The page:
The Donkey and the Elephant are the least qualified to lead African Americans in crashing through ceilings, glass or otherwise, for they stand as the foremost model of impenetrable ceilings. The political establishment and its corporate counterparts truly reflect the majority American sentiment from which all bastions of wealth and power ultimately take their cues. You see, it's not the political or corporate cultures which dictate the fabric of our nation in terms of race relations or so called minority inclusion; it's the social culture and the deeply ingrained fear of real equality that most white Americans act out of when their hegemony over the “American" way of life (as they see it) is perceived to be under attack or threatened by what many view as mongrelization. Though we may describe racism, bigotry and discrimination as “entrenched, " “systemic" and “institutionalized, " the fact of the matter is that racism, bigotry and discrimination lies in the hearts of people themselves, not our constructs. Isn't that what we're really saying?

Well, George W. Bush will occupy the White House for another four years and judging from his very first post election press conference we can confidently predict that his second term will be very much like his first. This takes me back to the period in his first term when his favorite quote seemed to be “freedom is a wonderful thing, " particularly in response to mass protests against his policies. The quote would always preface his gleeful reminder of how free people have the right to protest their government's actions and voice their opposition to its policies. What is not said is that no matter how much the people protest or express opposition nothing's going to change and you can see that sentiment in the smirk on his face. Certainly nothing he says afterwards leads one to believe that their protest and opposition will affect his decisions one iota. In fact, the tone of his rhetoric suggests that a government could lead its people straight to hell, but ain't it a wonderful thing that the people can yell, kick and scream every step of the way. Oh well, so much for government of the people, by the people and for the people. We are now told that when we vote someone into office we've effectively voted away our political capital and sublimated the voice behind the vote to whatever policies the office holder wishes to ram down our throats. Welcome to the New World Order. Your vote is now a blank check.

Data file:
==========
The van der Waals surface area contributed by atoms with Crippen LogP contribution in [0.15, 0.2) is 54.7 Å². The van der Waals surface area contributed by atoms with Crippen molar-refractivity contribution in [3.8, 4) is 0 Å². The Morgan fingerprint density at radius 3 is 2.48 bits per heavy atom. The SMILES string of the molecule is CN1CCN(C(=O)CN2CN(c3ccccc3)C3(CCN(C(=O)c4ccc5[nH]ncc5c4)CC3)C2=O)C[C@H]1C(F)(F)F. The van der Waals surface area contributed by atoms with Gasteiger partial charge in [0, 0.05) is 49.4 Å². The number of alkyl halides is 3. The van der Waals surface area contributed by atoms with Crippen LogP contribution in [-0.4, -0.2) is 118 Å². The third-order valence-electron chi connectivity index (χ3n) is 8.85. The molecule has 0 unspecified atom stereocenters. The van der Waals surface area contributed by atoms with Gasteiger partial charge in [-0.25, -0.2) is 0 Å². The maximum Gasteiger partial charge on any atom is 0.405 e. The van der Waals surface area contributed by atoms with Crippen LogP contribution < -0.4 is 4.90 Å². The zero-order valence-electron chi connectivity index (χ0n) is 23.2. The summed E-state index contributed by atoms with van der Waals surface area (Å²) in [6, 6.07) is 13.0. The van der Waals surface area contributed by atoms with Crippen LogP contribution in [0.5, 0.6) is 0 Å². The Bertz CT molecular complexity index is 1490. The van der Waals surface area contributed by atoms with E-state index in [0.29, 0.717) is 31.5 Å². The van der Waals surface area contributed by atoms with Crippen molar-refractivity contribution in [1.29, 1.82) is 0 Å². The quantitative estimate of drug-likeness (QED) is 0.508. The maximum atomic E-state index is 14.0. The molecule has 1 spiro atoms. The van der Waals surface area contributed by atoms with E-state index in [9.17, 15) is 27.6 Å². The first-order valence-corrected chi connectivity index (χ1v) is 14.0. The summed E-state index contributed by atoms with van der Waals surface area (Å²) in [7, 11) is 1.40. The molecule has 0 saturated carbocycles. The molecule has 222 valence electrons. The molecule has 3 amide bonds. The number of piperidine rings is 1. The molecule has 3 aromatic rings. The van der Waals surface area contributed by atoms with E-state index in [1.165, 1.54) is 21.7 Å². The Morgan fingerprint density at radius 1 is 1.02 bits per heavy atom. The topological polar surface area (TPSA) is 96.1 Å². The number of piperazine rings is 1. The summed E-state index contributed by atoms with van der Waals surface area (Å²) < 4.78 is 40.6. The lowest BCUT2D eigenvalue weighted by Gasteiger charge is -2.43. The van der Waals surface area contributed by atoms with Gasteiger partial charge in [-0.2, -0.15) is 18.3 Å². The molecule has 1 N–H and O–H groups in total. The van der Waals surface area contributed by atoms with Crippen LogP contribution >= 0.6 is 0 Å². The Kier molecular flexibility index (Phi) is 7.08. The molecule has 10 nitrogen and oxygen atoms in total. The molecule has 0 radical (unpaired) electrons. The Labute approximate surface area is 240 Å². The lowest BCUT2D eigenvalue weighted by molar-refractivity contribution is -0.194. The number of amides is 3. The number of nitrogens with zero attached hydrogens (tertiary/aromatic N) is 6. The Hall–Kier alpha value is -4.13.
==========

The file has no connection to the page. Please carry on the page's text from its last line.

Perhaps a sadder truth is that most Americans simply don't care how their government acts in the world so long as they can freely and happily pursue the American way of life for themselves and their families. This kind of apathy was concretized during Jim Crow America and now seems to stand as a microcosm of how America positions herself around the world. The major parallel is this: people and countries around the world can't go places, do things or have things that America does and when they get it in their heads that they will go, do and have these things America either steps up to set the terms by which this can occur or she will issue and carry out threats. Just as with Jim Crow these people and countries must stay in their place. When they don't it's perceived as a “threat to the American way of life, " the pet phrase our government uses to whip Americans into a blood thirsty mob or simply to get its populace to acquiesce to bad policies. We must never forget that the greatest and most effective propaganda campaign a government wages is against those from whom it derives its power.

This is the power the Donkey and the Elephant seek to wield. Our power! We should not give it blindly and we should never allow zealots to be in charge. Zealots:

a) outlaw scientific advancement
b) burn people at the stake
c) start religious crusades
d) implement inquisitions
e) conduct political witch hunts
f) start organizations like the ku klux klan
g) assassinate doctors
h) allow minorities to exist and/or prosper only as minor mirror images of themselves
i) believe that a god put them in charge
j) do not resemble Jesus in their behavior or in their response to violence

The history of the American political landscape has given us many glimpses of the type of rhetoric that does not deserve our embrace, yet that rhetoric continues to find ways to cleverly reinvent itself and clothe itself in attractive garb. Be it the Donkey or the Elephant, I say again, the devil is in the details.

(2343)